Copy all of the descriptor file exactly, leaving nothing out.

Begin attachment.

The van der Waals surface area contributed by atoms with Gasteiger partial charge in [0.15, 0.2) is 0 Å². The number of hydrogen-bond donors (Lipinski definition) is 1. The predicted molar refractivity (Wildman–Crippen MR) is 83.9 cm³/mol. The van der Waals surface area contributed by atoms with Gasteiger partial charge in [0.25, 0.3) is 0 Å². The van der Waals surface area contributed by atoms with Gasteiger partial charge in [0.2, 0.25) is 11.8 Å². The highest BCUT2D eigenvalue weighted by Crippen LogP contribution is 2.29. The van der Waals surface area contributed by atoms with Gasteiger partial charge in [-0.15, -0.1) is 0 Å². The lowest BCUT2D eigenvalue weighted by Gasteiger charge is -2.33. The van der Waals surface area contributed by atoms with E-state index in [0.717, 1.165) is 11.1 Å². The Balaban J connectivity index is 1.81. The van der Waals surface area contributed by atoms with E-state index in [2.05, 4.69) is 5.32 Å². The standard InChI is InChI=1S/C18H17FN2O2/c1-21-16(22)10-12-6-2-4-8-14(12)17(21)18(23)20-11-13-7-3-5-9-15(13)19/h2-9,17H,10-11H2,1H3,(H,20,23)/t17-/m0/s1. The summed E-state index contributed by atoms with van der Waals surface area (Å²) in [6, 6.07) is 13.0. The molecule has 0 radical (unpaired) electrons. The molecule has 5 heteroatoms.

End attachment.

The van der Waals surface area contributed by atoms with Gasteiger partial charge in [0.15, 0.2) is 0 Å². The number of hydrogen-bond donors (Lipinski definition) is 1. The predicted molar refractivity (Wildman–Crippen MR) is 83.9 cm³/mol. The van der Waals surface area contributed by atoms with Gasteiger partial charge in [0.25, 0.3) is 0 Å². The van der Waals surface area contributed by atoms with Gasteiger partial charge in [0.2, 0.25) is 11.8 Å². The highest BCUT2D eigenvalue weighted by Crippen LogP contribution is 2.29. The van der Waals surface area contributed by atoms with Gasteiger partial charge in [-0.15, -0.1) is 0 Å². The lowest BCUT2D eigenvalue weighted by Gasteiger charge is -2.33. The van der Waals surface area contributed by atoms with E-state index in [0.717, 1.165) is 11.1 Å². The Balaban J connectivity index is 1.81. The van der Waals surface area contributed by atoms with E-state index in [2.05, 4.69) is 5.32 Å². The standard InChI is InChI=1S/C18H17FN2O2/c1-21-16(22)10-12-6-2-4-8-14(12)17(21)18(23)20-11-13-7-3-5-9-15(13)19/h2-9,17H,10-11H2,1H3,(H,20,23)/t17-/m0/s1. The summed E-state index contributed by atoms with van der Waals surface area (Å²) in [6, 6.07) is 13.0. The molecule has 0 radical (unpaired) electrons. The molecule has 5 heteroatoms.